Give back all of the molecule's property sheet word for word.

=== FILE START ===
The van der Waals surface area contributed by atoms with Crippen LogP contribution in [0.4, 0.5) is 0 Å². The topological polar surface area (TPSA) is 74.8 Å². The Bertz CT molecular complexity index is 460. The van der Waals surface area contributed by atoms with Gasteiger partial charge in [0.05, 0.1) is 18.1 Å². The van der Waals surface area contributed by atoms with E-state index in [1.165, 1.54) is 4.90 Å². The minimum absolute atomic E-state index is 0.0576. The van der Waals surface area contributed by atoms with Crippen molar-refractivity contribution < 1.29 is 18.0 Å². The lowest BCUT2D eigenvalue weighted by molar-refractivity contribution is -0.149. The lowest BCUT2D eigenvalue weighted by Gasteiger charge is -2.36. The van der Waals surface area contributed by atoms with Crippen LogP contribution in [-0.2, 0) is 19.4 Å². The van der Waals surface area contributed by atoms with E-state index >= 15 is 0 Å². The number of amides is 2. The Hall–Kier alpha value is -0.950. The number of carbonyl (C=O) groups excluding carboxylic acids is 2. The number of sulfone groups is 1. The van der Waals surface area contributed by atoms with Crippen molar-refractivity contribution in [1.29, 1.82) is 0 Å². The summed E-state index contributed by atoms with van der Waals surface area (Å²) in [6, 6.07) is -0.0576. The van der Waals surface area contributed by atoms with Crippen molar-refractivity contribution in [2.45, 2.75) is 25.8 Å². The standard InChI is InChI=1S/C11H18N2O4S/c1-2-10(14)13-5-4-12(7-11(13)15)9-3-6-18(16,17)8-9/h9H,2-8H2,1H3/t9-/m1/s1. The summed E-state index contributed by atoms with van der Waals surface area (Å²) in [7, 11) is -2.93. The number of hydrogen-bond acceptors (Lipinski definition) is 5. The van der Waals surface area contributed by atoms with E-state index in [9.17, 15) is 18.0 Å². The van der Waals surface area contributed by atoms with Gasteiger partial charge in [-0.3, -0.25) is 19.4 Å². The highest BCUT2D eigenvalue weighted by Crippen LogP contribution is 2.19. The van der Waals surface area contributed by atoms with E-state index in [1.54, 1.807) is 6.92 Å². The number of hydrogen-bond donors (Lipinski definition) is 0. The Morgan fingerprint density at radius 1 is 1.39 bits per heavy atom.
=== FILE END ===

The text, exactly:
The van der Waals surface area contributed by atoms with Crippen LogP contribution in [0.4, 0.5) is 0 Å². The topological polar surface area (TPSA) is 74.8 Å². The Bertz CT molecular complexity index is 460. The van der Waals surface area contributed by atoms with Gasteiger partial charge in [0.05, 0.1) is 18.1 Å². The van der Waals surface area contributed by atoms with E-state index in [1.165, 1.54) is 4.90 Å². The minimum absolute atomic E-state index is 0.0576. The van der Waals surface area contributed by atoms with Crippen molar-refractivity contribution < 1.29 is 18.0 Å². The lowest BCUT2D eigenvalue weighted by molar-refractivity contribution is -0.149. The lowest BCUT2D eigenvalue weighted by Gasteiger charge is -2.36. The van der Waals surface area contributed by atoms with Crippen LogP contribution in [-0.2, 0) is 19.4 Å². The van der Waals surface area contributed by atoms with E-state index >= 15 is 0 Å². The number of amides is 2. The Hall–Kier alpha value is -0.950. The number of carbonyl (C=O) groups excluding carboxylic acids is 2. The number of sulfone groups is 1. The van der Waals surface area contributed by atoms with Crippen molar-refractivity contribution in [1.29, 1.82) is 0 Å². The summed E-state index contributed by atoms with van der Waals surface area (Å²) in [6, 6.07) is -0.0576. The van der Waals surface area contributed by atoms with Crippen molar-refractivity contribution in [2.45, 2.75) is 25.8 Å². The standard InChI is InChI=1S/C11H18N2O4S/c1-2-10(14)13-5-4-12(7-11(13)15)9-3-6-18(16,17)8-9/h9H,2-8H2,1H3/t9-/m1/s1. The summed E-state index contributed by atoms with van der Waals surface area (Å²) in [7, 11) is -2.93. The number of hydrogen-bond acceptors (Lipinski definition) is 5. The van der Waals surface area contributed by atoms with E-state index in [9.17, 15) is 18.0 Å². The van der Waals surface area contributed by atoms with Gasteiger partial charge in [-0.3, -0.25) is 19.4 Å². The highest BCUT2D eigenvalue weighted by Crippen LogP contribution is 2.19. The van der Waals surface area contributed by atoms with E-state index in [1.54, 1.807) is 6.92 Å². The number of hydrogen-bond donors (Lipinski definition) is 0. The Morgan fingerprint density at radius 1 is 1.39 bits per heavy atom.